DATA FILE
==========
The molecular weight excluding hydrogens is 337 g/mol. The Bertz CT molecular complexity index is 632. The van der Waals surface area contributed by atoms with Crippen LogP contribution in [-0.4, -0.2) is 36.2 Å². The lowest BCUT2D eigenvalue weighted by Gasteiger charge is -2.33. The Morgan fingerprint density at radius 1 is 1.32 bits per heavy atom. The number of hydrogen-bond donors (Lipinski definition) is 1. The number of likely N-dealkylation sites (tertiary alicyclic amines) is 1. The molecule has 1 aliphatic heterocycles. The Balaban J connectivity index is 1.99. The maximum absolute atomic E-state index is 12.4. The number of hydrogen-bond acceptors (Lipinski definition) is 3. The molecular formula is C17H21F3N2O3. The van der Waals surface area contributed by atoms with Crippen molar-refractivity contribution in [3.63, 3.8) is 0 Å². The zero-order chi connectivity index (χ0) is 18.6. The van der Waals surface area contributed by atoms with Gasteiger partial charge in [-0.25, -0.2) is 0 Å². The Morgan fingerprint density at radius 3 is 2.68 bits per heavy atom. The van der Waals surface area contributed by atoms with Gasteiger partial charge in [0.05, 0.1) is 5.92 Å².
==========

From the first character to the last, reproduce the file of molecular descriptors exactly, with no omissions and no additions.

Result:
The molecular weight excluding hydrogens is 337 g/mol. The Bertz CT molecular complexity index is 632. The van der Waals surface area contributed by atoms with Crippen LogP contribution in [-0.4, -0.2) is 36.2 Å². The lowest BCUT2D eigenvalue weighted by Gasteiger charge is -2.33. The Morgan fingerprint density at radius 1 is 1.32 bits per heavy atom. The number of hydrogen-bond donors (Lipinski definition) is 1. The number of likely N-dealkylation sites (tertiary alicyclic amines) is 1. The molecule has 1 aliphatic heterocycles. The Balaban J connectivity index is 1.99. The maximum absolute atomic E-state index is 12.4. The number of hydrogen-bond acceptors (Lipinski definition) is 3. The molecular formula is C17H21F3N2O3. The van der Waals surface area contributed by atoms with Crippen molar-refractivity contribution in [3.63, 3.8) is 0 Å². The zero-order chi connectivity index (χ0) is 18.6. The van der Waals surface area contributed by atoms with Gasteiger partial charge in [-0.25, -0.2) is 0 Å². The Morgan fingerprint density at radius 3 is 2.68 bits per heavy atom. The van der Waals surface area contributed by atoms with Gasteiger partial charge in [0.05, 0.1) is 5.92 Å².